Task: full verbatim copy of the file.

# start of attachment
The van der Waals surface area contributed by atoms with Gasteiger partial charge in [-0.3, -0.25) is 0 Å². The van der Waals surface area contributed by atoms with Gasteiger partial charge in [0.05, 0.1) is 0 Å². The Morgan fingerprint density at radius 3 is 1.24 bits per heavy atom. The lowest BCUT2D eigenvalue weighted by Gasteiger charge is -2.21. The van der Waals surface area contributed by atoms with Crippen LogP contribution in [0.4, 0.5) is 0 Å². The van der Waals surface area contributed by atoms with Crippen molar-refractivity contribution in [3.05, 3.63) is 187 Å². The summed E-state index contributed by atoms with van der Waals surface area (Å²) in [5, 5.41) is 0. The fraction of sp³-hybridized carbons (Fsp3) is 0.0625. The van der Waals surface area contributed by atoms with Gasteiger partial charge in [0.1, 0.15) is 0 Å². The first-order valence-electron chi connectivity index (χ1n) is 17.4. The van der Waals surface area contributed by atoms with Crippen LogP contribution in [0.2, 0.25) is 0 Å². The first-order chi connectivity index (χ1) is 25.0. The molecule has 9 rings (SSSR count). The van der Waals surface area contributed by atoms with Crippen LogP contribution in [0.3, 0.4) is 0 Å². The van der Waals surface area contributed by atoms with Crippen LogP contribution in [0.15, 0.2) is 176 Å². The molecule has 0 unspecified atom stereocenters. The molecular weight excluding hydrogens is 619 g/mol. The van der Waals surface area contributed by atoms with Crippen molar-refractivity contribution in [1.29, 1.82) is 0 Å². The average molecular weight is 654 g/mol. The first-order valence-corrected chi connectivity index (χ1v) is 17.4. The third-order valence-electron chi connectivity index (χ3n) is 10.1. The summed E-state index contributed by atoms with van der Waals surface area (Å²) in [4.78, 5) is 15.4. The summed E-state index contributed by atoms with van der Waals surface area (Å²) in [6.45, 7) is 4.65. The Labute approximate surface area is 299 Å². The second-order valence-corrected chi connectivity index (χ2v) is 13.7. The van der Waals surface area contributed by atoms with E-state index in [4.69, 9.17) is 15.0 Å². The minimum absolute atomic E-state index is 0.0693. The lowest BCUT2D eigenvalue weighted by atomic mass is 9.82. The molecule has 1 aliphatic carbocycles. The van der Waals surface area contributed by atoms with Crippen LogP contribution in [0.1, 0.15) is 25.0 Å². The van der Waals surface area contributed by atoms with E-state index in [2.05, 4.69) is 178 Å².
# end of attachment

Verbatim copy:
The van der Waals surface area contributed by atoms with Gasteiger partial charge in [-0.3, -0.25) is 0 Å². The van der Waals surface area contributed by atoms with Gasteiger partial charge in [0.05, 0.1) is 0 Å². The Morgan fingerprint density at radius 3 is 1.24 bits per heavy atom. The lowest BCUT2D eigenvalue weighted by Gasteiger charge is -2.21. The van der Waals surface area contributed by atoms with Crippen LogP contribution in [0.4, 0.5) is 0 Å². The van der Waals surface area contributed by atoms with Crippen molar-refractivity contribution in [3.05, 3.63) is 187 Å². The summed E-state index contributed by atoms with van der Waals surface area (Å²) in [5, 5.41) is 0. The fraction of sp³-hybridized carbons (Fsp3) is 0.0625. The van der Waals surface area contributed by atoms with Gasteiger partial charge in [0.1, 0.15) is 0 Å². The first-order valence-electron chi connectivity index (χ1n) is 17.4. The van der Waals surface area contributed by atoms with Crippen LogP contribution in [0.2, 0.25) is 0 Å². The first-order chi connectivity index (χ1) is 25.0. The molecule has 9 rings (SSSR count). The van der Waals surface area contributed by atoms with Crippen LogP contribution in [0.3, 0.4) is 0 Å². The van der Waals surface area contributed by atoms with Crippen LogP contribution in [0.15, 0.2) is 176 Å². The molecule has 0 unspecified atom stereocenters. The molecular weight excluding hydrogens is 619 g/mol. The van der Waals surface area contributed by atoms with Crippen molar-refractivity contribution in [1.29, 1.82) is 0 Å². The average molecular weight is 654 g/mol. The first-order valence-corrected chi connectivity index (χ1v) is 17.4. The third-order valence-electron chi connectivity index (χ3n) is 10.1. The summed E-state index contributed by atoms with van der Waals surface area (Å²) in [4.78, 5) is 15.4. The summed E-state index contributed by atoms with van der Waals surface area (Å²) in [6.45, 7) is 4.65. The Labute approximate surface area is 299 Å². The second-order valence-corrected chi connectivity index (χ2v) is 13.7. The van der Waals surface area contributed by atoms with E-state index in [4.69, 9.17) is 15.0 Å². The minimum absolute atomic E-state index is 0.0693. The lowest BCUT2D eigenvalue weighted by atomic mass is 9.82. The molecule has 1 aliphatic carbocycles. The van der Waals surface area contributed by atoms with Crippen LogP contribution in [0.1, 0.15) is 25.0 Å². The van der Waals surface area contributed by atoms with E-state index in [2.05, 4.69) is 178 Å².